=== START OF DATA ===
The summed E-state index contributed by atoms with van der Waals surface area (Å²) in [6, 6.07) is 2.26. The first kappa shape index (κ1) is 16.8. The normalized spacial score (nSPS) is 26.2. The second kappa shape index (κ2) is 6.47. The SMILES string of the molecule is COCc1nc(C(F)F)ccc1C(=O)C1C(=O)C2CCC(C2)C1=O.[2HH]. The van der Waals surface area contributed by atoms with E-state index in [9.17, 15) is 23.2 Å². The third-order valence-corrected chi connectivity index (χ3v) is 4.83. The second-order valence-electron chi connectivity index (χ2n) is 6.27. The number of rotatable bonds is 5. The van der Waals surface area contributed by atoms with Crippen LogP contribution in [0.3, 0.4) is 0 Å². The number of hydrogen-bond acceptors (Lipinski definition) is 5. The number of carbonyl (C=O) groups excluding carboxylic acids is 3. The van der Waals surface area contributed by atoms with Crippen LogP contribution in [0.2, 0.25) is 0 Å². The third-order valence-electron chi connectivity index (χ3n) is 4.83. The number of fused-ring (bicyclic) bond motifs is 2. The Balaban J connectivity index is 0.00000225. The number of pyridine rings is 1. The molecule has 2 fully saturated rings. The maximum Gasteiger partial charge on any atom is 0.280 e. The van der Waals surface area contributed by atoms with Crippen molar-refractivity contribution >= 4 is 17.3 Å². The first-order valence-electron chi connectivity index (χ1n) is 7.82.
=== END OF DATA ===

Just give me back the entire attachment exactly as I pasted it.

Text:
The summed E-state index contributed by atoms with van der Waals surface area (Å²) in [6, 6.07) is 2.26. The first kappa shape index (κ1) is 16.8. The normalized spacial score (nSPS) is 26.2. The second kappa shape index (κ2) is 6.47. The SMILES string of the molecule is COCc1nc(C(F)F)ccc1C(=O)C1C(=O)C2CCC(C2)C1=O.[2HH]. The van der Waals surface area contributed by atoms with E-state index in [9.17, 15) is 23.2 Å². The third-order valence-corrected chi connectivity index (χ3v) is 4.83. The second-order valence-electron chi connectivity index (χ2n) is 6.27. The number of rotatable bonds is 5. The van der Waals surface area contributed by atoms with Crippen LogP contribution in [0.3, 0.4) is 0 Å². The number of hydrogen-bond acceptors (Lipinski definition) is 5. The number of carbonyl (C=O) groups excluding carboxylic acids is 3. The van der Waals surface area contributed by atoms with Crippen LogP contribution in [0.2, 0.25) is 0 Å². The third-order valence-electron chi connectivity index (χ3n) is 4.83. The number of fused-ring (bicyclic) bond motifs is 2. The Balaban J connectivity index is 0.00000225. The number of pyridine rings is 1. The molecule has 2 fully saturated rings. The maximum Gasteiger partial charge on any atom is 0.280 e. The van der Waals surface area contributed by atoms with Crippen molar-refractivity contribution >= 4 is 17.3 Å². The first-order valence-electron chi connectivity index (χ1n) is 7.82.